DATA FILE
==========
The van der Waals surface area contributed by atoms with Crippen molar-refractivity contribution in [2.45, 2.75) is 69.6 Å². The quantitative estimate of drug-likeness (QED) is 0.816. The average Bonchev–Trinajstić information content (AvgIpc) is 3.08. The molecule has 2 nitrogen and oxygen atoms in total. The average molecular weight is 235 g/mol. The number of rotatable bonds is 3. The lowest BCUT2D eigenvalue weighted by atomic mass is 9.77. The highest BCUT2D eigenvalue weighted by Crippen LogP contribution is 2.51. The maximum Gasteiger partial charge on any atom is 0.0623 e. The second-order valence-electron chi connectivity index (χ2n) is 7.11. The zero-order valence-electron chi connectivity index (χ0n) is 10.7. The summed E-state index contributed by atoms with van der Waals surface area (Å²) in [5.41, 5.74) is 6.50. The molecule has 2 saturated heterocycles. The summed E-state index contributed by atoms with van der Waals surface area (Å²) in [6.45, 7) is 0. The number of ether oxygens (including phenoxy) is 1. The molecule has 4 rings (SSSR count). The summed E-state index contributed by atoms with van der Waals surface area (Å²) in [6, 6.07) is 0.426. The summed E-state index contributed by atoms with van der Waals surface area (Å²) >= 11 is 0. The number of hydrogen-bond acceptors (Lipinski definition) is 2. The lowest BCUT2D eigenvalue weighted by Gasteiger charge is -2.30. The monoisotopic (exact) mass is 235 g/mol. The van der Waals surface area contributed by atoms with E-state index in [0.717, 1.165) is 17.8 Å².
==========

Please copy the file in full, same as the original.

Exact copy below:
The van der Waals surface area contributed by atoms with Crippen molar-refractivity contribution in [2.45, 2.75) is 69.6 Å². The quantitative estimate of drug-likeness (QED) is 0.816. The average Bonchev–Trinajstić information content (AvgIpc) is 3.08. The molecule has 2 nitrogen and oxygen atoms in total. The average molecular weight is 235 g/mol. The number of rotatable bonds is 3. The lowest BCUT2D eigenvalue weighted by atomic mass is 9.77. The highest BCUT2D eigenvalue weighted by Crippen LogP contribution is 2.51. The maximum Gasteiger partial charge on any atom is 0.0623 e. The second-order valence-electron chi connectivity index (χ2n) is 7.11. The zero-order valence-electron chi connectivity index (χ0n) is 10.7. The summed E-state index contributed by atoms with van der Waals surface area (Å²) in [5.41, 5.74) is 6.50. The molecule has 2 saturated heterocycles. The summed E-state index contributed by atoms with van der Waals surface area (Å²) in [6.45, 7) is 0. The number of ether oxygens (including phenoxy) is 1. The molecule has 4 rings (SSSR count). The summed E-state index contributed by atoms with van der Waals surface area (Å²) in [6, 6.07) is 0.426. The summed E-state index contributed by atoms with van der Waals surface area (Å²) >= 11 is 0. The number of hydrogen-bond acceptors (Lipinski definition) is 2. The lowest BCUT2D eigenvalue weighted by Gasteiger charge is -2.30. The monoisotopic (exact) mass is 235 g/mol. The van der Waals surface area contributed by atoms with E-state index in [0.717, 1.165) is 17.8 Å².